Joe Biden has said over and over again that Vladimir Putin intends to invade Ukraine and that if he does, the U.S. will hit him with crushing sanctions that he will feel.
Secretary of Defense Lloyd Austin appeared on “This Week” with Martha Raddatz, and while he said he thought that the invasion was coming — and he didn't think Putin was bluffing because he had assembled everything he would need for an invasion — Austin called into question how much effect the sanctions contemplated would have on Putin himself.
The sanctions that we talked about, you know, we're very serious about, and these are sanctions that will have effects that Mr. Putin has not realized before.
You know, the sad part about this, Martha, is that it may not affect Mr. Putin to the degree that it's going to affect the average Russian. And, you know, the decisions that he's making now will bring about a lot of pain and suffering on his comrades in Russia.
Translation? They know – even now – that, despite what Biden has been saying, the sanctions they're contemplating aren't going to affect him personally as much as the average Russian. So, why the heck should he care? He doesn't care if it hurts the average Russian, only if it affects him. As we previously reported, he allegedly had taken the toughest sanctions off the table.
On top of that, such sanctions could affect others in the world, as Raddatz observed, including Americans.
Americans could feel the impact of those sanctions, too. Russia is the third largest oil producer in the world. Any disruptions to the global oil market could create shortages in Europe and increase gas prices in the U.S.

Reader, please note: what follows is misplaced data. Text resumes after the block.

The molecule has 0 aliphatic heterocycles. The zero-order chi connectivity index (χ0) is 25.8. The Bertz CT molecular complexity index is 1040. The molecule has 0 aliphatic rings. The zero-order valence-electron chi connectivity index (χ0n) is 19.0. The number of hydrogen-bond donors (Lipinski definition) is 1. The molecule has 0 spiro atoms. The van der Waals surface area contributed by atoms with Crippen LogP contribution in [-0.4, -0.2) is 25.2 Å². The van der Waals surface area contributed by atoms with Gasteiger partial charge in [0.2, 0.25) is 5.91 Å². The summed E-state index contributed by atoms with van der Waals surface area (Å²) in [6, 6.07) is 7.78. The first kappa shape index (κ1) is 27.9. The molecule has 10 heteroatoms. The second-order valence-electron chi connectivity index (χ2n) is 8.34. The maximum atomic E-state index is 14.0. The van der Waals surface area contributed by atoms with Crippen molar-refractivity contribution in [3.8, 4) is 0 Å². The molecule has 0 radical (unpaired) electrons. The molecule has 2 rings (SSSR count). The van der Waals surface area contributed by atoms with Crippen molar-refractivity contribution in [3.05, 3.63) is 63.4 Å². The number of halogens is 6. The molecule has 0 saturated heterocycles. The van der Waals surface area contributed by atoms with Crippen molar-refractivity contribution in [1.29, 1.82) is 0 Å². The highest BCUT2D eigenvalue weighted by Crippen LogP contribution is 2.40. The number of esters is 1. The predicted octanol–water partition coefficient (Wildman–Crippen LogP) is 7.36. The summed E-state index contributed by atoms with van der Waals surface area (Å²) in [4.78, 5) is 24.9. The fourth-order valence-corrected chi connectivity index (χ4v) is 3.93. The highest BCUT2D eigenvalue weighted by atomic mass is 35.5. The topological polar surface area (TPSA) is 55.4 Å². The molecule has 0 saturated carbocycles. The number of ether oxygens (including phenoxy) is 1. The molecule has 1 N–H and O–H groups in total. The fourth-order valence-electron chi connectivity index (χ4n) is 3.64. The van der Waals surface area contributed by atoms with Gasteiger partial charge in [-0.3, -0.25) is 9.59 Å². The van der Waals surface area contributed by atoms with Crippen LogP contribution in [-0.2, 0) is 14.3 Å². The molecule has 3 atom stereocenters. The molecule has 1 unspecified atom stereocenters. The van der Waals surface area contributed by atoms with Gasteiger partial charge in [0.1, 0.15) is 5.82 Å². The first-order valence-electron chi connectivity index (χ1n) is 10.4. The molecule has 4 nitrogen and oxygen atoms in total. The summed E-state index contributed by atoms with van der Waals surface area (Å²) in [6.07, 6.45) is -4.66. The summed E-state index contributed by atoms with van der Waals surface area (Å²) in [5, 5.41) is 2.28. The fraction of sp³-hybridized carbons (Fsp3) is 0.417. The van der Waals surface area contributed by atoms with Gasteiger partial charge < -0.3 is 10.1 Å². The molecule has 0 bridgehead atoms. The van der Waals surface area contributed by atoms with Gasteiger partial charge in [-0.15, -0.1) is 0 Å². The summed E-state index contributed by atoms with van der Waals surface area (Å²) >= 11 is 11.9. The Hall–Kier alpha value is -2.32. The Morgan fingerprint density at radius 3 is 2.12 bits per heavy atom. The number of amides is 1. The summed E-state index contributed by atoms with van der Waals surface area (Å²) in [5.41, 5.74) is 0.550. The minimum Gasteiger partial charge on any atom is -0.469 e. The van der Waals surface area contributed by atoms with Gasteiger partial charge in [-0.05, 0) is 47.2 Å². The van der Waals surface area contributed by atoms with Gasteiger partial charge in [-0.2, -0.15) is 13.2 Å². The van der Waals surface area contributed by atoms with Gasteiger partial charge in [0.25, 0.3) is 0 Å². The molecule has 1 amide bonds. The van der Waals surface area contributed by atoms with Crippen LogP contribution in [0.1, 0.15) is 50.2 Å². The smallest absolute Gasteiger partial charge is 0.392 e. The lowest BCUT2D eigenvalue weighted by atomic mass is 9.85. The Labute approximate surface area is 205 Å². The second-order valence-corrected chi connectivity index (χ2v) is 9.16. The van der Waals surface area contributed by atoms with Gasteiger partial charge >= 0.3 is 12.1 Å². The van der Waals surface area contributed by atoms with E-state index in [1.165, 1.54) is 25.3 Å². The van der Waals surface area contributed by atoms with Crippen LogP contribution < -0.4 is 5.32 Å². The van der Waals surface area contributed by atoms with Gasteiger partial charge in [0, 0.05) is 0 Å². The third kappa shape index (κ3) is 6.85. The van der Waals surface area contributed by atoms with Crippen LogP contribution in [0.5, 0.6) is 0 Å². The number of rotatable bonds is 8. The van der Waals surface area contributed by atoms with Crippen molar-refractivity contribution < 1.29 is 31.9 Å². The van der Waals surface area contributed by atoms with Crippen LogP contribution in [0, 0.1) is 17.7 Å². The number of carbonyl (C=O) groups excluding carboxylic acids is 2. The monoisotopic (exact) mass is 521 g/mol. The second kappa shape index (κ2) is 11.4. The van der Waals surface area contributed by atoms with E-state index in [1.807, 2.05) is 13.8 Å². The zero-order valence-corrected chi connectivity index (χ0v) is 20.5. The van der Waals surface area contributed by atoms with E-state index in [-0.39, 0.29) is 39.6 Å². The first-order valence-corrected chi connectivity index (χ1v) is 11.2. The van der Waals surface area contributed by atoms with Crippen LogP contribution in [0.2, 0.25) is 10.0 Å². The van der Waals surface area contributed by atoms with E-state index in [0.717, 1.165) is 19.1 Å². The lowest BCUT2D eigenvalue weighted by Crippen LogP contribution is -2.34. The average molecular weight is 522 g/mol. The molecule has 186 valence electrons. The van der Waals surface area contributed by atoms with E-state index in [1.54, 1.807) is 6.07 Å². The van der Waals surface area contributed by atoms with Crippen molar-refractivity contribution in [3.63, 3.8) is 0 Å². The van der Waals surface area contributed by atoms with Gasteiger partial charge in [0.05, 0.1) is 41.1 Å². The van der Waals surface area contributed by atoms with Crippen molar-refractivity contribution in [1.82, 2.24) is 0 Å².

Indeed, because under Biden, he's so harmed our energy independence and increased substantially the oil we are buying from Russia. Why are we buying it from Russia, when we have our own? The crazy liberal policies of Joe Biden and the left — thus making us beholden to those with whom we have a hostile relationship. It makes absolutely no sense. And if they hit Russian oil with sanctions now, it will impact us as well.
At the Munich Security Conference, the Ukrainian President Volodymyr Zelensky — who has also questioned the inevitability of a further invasion and previously called for pre-emptive sanctions — ripped the weak response of the Biden Administration, yet again, for refusing to resort to pre-emptive sanctions.
Zelensky, too, urged Western leaders to spend less time warning Kyiv about the number of Russian troops on Ukraine's doorstep, and to instead break their “silence” about how their nations planned to respond. Speaking to CNN in Munich, Zelensky called on the United States and Europe to articulate what sanctions they would impose on Russia, to serve as a deterrent.
“We don't need your sanctions after the bombardment will happen and after our country will be fired at, or after we will have no borders and after we will have no economy or part of our country will be occupied,” Zelensky said. “Why would we need those sanctions then?”
Also on Sunday, former U.S. Ambassador to NATO Douglas Lute called into question the Biden Administration's claim about the invasion being “inevitable.”
Former U.S. Ambassador to NATO @LuteDoug tells @MarthaRaddatz that he doesn’t believe a Russian invasion of Ukraine is “inevitable." https://t.co/F2iIyelnZ6 pic.twitter.com/72CxYmYx8i— This Week (@ThisWeekABC) February 20, 2022
Lute said there were a lot of other options that Putin might employ apart from invasion and those were far more likely, that it was not “inevitable” — despite all the action and the massive number of troops perched on the border.